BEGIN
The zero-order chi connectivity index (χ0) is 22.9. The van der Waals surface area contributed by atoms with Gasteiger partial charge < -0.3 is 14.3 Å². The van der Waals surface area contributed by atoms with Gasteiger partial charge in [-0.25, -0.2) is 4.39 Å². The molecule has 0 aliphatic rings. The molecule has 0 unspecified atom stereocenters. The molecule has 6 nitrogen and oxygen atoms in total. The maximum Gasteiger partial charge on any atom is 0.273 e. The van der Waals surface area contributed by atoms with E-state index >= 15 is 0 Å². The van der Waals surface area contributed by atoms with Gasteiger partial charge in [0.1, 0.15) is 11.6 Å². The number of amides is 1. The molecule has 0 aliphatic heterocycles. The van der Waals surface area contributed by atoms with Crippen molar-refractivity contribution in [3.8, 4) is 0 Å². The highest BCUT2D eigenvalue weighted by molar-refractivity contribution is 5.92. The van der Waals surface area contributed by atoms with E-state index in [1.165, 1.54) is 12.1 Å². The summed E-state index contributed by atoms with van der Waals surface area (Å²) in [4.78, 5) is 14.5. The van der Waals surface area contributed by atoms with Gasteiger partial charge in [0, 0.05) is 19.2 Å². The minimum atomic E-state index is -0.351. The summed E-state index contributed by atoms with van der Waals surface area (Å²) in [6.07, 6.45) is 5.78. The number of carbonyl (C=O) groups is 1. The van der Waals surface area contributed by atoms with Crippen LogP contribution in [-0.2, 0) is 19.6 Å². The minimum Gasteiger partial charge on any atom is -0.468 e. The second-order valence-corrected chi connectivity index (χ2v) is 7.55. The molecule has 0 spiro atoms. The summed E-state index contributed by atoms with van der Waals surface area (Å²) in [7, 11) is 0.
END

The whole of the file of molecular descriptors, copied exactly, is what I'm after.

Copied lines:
The zero-order chi connectivity index (χ0) is 22.9. The van der Waals surface area contributed by atoms with Gasteiger partial charge < -0.3 is 14.3 Å². The van der Waals surface area contributed by atoms with Gasteiger partial charge in [-0.25, -0.2) is 4.39 Å². The molecule has 0 aliphatic rings. The molecule has 0 unspecified atom stereocenters. The molecule has 6 nitrogen and oxygen atoms in total. The maximum Gasteiger partial charge on any atom is 0.273 e. The van der Waals surface area contributed by atoms with E-state index >= 15 is 0 Å². The van der Waals surface area contributed by atoms with Gasteiger partial charge in [0.1, 0.15) is 11.6 Å². The number of amides is 1. The molecule has 0 aliphatic heterocycles. The van der Waals surface area contributed by atoms with Crippen molar-refractivity contribution in [3.8, 4) is 0 Å². The highest BCUT2D eigenvalue weighted by molar-refractivity contribution is 5.92. The van der Waals surface area contributed by atoms with E-state index in [1.165, 1.54) is 12.1 Å². The summed E-state index contributed by atoms with van der Waals surface area (Å²) in [4.78, 5) is 14.5. The van der Waals surface area contributed by atoms with Gasteiger partial charge in [0, 0.05) is 19.2 Å². The minimum atomic E-state index is -0.351. The summed E-state index contributed by atoms with van der Waals surface area (Å²) in [6.07, 6.45) is 5.78. The number of carbonyl (C=O) groups is 1. The van der Waals surface area contributed by atoms with Crippen LogP contribution in [-0.2, 0) is 19.6 Å². The minimum Gasteiger partial charge on any atom is -0.468 e. The second-order valence-corrected chi connectivity index (χ2v) is 7.55. The molecule has 0 spiro atoms. The summed E-state index contributed by atoms with van der Waals surface area (Å²) in [7, 11) is 0.